Realistic simulation of the neck response in a dummy is of vital importance to obtain a humanlike dynamical behavior of the head. Trajectories of the head and the nature of head contact with vehicle interior or exterior are critically dependent on the dummy's neck design.
Neck performance criteria in literature are limited to the neck response in forward flexion and extension. Recent research programs to develop dummies with omnidirectional biofidelity clearly show a need for additional requirements in lateral and oblique directions. In this study, dynamic lateral flexion tests with human volunteers conducted by the Naval Biodynamics Laboratory (NBDL) in New Orleans are analysed.
It follows that the observed head neck motions in this type of impact quite well can be represented by a system with three degrees of freedom: a head and neck rotation in the plane of impact and a head torsion about the head anatomical z-axis. Mechanical and geometrical properties of this system resulting from tests with 6 different subjects under various test conditions are presented.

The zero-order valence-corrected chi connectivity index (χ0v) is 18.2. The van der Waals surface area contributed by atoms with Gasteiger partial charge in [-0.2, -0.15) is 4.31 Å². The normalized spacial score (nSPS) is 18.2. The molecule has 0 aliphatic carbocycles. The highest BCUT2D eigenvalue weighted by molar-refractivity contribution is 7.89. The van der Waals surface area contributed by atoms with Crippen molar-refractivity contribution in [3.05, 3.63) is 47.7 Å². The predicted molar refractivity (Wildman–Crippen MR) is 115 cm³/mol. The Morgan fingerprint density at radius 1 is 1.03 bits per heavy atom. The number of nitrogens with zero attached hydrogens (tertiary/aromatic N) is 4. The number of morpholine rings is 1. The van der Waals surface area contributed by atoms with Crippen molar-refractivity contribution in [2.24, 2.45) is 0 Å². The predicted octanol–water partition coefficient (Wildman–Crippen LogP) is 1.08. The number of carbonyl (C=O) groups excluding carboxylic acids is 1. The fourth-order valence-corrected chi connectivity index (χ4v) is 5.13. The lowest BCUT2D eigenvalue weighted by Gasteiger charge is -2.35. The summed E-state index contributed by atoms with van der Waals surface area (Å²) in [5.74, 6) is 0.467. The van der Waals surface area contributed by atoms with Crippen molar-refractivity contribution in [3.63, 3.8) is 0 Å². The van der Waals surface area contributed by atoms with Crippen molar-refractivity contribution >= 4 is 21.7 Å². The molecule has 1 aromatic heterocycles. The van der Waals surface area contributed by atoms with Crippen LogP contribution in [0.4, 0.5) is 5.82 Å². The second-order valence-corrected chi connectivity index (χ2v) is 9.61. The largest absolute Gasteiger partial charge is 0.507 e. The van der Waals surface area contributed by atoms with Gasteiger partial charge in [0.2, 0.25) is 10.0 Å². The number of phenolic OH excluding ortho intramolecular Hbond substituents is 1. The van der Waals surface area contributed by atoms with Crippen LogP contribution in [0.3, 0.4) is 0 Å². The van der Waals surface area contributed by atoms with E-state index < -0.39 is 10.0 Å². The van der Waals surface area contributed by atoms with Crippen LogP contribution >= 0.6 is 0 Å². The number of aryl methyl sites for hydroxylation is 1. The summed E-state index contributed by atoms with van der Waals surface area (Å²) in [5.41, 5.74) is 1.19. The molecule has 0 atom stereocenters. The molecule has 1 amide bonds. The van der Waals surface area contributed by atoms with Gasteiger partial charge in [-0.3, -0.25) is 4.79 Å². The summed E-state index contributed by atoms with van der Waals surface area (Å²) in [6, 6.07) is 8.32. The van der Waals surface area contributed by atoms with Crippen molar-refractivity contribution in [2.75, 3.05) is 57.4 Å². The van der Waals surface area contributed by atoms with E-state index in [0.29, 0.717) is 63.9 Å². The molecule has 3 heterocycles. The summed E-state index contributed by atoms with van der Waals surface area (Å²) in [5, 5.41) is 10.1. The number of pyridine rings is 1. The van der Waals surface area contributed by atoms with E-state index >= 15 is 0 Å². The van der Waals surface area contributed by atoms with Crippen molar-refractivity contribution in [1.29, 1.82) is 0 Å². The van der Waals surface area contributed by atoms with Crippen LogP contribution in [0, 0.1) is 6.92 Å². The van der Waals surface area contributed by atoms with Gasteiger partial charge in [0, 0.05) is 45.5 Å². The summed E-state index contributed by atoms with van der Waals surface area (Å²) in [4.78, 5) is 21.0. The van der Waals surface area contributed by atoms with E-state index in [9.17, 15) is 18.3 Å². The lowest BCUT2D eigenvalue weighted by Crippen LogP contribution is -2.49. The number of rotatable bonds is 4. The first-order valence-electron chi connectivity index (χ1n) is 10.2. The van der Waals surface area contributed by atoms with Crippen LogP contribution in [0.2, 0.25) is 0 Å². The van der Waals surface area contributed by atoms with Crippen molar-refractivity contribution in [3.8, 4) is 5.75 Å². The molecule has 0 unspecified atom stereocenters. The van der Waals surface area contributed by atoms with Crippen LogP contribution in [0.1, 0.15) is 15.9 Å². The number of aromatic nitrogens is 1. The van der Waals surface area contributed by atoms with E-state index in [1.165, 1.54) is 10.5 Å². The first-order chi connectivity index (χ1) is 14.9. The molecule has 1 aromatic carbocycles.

Based on this analysis, a simple test set-up is proposed, derived from the most severe NBDL test conditions, for the evaluation of existing or future mechanical head-neck designs. Requirements for the head motion in this specific test set-up are presented.